No punches pulled, the place is a dive, though a dive in the best possible sense – a local joint where you’d go to see your cousin’s band play a set of Ramones’ covers but only because of the $3 Shiner Bocks. The walls held together by thousands of staples, the wallpaper comprised of the impressive shards of posters documenting past acts. Tattoo-sleeves on the bartender. Multi-colored Christmas bulbs dangled above the stage. Chiaroscuro spots at the side of the stage, that would in due time, obscure all of my attempts at in-concert photography.
There’s something called the Pleasure Principle. We seek pleasure in order to avoid that which might harm us. It’s in our very nature to feel comfortable with familiar music in the same way we’re going to avoid jumping out of a three-story building, just to see what happens. Fanfarlo won’t be knocking on the pearly Pitchfork gates anytime soon but they’re a tight-sounding quintet that has a lot of fun playing music. So in short: Arcade Fire? Good. Talking Heads? Good. Beirut? Good. Joey Tribiani’s Trifle Logic proves true. Fanfarlo. Good.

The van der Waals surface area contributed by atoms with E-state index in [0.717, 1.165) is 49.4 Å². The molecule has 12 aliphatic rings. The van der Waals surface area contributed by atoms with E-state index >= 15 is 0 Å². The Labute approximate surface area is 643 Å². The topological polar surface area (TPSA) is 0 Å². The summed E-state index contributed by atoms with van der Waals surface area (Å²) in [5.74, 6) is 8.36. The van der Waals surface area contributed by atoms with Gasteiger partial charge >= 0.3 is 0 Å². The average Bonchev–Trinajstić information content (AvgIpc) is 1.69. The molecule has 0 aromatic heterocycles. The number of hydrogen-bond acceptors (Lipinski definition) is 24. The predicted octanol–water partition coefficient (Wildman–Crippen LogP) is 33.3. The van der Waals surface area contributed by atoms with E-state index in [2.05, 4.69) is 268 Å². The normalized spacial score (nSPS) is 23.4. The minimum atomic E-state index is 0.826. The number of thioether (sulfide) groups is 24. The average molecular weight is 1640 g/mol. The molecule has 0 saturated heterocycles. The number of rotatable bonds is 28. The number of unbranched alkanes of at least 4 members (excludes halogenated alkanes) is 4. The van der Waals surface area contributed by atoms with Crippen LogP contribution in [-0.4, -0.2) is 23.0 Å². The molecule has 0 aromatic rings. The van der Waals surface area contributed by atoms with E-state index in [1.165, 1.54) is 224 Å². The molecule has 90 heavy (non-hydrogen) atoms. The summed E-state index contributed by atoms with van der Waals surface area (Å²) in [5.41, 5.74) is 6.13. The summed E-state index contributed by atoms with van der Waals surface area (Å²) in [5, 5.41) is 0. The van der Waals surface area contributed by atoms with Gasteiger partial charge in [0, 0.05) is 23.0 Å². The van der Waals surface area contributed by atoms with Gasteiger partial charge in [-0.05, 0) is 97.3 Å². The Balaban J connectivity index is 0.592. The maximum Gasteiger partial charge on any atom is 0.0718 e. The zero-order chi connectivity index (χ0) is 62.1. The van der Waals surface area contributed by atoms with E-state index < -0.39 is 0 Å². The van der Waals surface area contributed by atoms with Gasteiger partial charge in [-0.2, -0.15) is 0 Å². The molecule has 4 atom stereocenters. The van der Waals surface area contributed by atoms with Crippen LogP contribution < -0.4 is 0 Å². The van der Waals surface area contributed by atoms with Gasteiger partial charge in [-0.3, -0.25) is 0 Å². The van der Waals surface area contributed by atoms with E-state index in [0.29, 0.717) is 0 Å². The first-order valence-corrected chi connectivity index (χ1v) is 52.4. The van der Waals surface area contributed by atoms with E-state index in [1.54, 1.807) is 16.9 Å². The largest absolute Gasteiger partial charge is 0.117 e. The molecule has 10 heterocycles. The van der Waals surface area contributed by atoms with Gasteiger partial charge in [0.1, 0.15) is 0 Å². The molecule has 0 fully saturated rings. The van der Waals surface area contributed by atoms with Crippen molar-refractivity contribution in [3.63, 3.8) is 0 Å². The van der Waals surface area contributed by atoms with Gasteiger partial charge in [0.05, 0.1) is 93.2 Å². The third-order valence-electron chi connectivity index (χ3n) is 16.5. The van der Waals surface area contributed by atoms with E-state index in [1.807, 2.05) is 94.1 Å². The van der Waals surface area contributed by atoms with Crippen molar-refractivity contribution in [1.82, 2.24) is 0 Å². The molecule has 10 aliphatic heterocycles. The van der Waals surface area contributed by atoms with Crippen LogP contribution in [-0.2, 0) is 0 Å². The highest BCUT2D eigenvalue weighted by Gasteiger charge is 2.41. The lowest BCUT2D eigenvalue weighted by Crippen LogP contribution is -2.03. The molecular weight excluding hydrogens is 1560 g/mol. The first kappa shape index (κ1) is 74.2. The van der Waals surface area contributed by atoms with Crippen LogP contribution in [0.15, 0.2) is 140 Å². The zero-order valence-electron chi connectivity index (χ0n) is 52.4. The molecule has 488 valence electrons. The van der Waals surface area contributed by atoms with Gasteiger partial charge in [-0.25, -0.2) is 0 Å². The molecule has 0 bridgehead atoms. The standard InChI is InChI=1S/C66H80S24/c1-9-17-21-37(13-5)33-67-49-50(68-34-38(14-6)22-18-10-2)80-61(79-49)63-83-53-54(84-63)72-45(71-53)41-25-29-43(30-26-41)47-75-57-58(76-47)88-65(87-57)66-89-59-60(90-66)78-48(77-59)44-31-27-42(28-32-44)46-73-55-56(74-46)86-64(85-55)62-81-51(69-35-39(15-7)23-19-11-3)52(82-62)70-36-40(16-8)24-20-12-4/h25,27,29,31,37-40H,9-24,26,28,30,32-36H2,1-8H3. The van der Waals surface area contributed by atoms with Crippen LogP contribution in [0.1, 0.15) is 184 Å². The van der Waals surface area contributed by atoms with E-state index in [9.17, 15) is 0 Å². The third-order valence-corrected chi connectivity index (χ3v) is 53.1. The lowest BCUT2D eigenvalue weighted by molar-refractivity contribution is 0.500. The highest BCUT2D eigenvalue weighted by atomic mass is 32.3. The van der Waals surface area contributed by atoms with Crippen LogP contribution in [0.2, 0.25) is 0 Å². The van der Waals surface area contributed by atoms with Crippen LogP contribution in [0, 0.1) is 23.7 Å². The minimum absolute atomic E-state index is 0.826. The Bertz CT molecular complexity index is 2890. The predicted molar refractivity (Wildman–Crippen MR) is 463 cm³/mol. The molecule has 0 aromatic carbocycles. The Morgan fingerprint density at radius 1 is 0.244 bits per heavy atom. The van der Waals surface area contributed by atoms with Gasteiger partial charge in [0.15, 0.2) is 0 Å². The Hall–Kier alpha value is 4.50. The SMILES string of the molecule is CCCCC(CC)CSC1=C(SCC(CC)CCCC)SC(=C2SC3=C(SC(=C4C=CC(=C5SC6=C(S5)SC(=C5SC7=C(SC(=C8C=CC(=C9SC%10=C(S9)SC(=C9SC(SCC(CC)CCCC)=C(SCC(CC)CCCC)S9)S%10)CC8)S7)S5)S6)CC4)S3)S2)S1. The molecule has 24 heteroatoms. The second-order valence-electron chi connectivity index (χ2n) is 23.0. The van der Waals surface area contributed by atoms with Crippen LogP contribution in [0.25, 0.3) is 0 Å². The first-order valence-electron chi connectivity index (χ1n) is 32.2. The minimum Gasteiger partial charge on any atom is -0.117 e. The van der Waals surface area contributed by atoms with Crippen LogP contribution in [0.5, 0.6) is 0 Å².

On March 8th, Guster played with the Colorado Symphony. I really considered buying a ticket to Denver just to see this show. But then I thought about how I’m a responsible parent with a pregnant wife that can’t just jet off to concerts whenever he feels like it and that the last time I flew into Denver a hippie fiddled with a short-wave radio midway through the flight and yada yada yada everyone in my section ended up getting questioned by both Homeland Security and the FBI. True story.
Clearly the Kooks aren’t breaking any new ground, but to put them three points behind Nickelback’s aggregate score is inconceivable. Unconscionable, really. I like the Kooks. And they’re even better live due to Luke’s stage presence. I’ve mentioned it before when writing about my love for Guster shows but a lot can be gained by watching a band have fun on stage.